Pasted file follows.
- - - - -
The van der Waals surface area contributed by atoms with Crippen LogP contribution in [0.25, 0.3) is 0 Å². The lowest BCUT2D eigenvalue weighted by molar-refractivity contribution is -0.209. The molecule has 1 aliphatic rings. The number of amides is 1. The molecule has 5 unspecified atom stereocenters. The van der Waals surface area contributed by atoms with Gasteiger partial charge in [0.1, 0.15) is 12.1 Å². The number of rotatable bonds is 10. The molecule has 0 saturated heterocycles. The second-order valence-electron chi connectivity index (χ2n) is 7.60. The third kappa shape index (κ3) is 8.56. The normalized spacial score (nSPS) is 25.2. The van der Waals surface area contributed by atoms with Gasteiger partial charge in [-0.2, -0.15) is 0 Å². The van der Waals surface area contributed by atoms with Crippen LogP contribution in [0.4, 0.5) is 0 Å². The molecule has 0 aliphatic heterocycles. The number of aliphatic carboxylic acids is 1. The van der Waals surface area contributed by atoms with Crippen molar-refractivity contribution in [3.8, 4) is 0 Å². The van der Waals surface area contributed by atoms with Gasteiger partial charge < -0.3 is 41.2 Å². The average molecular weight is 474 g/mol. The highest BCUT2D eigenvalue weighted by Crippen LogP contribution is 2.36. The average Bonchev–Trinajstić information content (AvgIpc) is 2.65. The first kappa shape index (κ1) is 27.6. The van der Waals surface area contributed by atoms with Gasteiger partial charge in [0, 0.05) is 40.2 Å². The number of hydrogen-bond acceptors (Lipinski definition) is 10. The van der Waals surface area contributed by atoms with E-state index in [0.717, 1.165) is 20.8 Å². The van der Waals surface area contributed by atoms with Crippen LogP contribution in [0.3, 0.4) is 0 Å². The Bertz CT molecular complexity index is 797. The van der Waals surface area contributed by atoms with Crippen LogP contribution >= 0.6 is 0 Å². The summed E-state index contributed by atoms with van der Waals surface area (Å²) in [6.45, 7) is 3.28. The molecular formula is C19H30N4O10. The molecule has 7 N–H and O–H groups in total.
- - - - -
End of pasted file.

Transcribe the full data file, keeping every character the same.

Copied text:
The van der Waals surface area contributed by atoms with Crippen LogP contribution in [0.25, 0.3) is 0 Å². The lowest BCUT2D eigenvalue weighted by molar-refractivity contribution is -0.209. The molecule has 1 aliphatic rings. The number of amides is 1. The molecule has 5 unspecified atom stereocenters. The van der Waals surface area contributed by atoms with Gasteiger partial charge in [0.1, 0.15) is 12.1 Å². The number of rotatable bonds is 10. The molecule has 0 saturated heterocycles. The second-order valence-electron chi connectivity index (χ2n) is 7.60. The third kappa shape index (κ3) is 8.56. The normalized spacial score (nSPS) is 25.2. The van der Waals surface area contributed by atoms with Gasteiger partial charge in [-0.2, -0.15) is 0 Å². The van der Waals surface area contributed by atoms with Crippen LogP contribution in [0.4, 0.5) is 0 Å². The molecule has 0 aliphatic heterocycles. The number of aliphatic carboxylic acids is 1. The van der Waals surface area contributed by atoms with Crippen molar-refractivity contribution in [3.8, 4) is 0 Å². The van der Waals surface area contributed by atoms with Gasteiger partial charge < -0.3 is 41.2 Å². The average molecular weight is 474 g/mol. The highest BCUT2D eigenvalue weighted by Crippen LogP contribution is 2.36. The average Bonchev–Trinajstić information content (AvgIpc) is 2.65. The first kappa shape index (κ1) is 27.6. The van der Waals surface area contributed by atoms with Gasteiger partial charge in [0, 0.05) is 40.2 Å². The number of hydrogen-bond acceptors (Lipinski definition) is 10. The van der Waals surface area contributed by atoms with E-state index in [0.717, 1.165) is 20.8 Å². The van der Waals surface area contributed by atoms with Crippen LogP contribution in [0.3, 0.4) is 0 Å². The Bertz CT molecular complexity index is 797. The van der Waals surface area contributed by atoms with Crippen LogP contribution >= 0.6 is 0 Å². The summed E-state index contributed by atoms with van der Waals surface area (Å²) in [6.45, 7) is 3.28. The molecular formula is C19H30N4O10. The molecule has 7 N–H and O–H groups in total.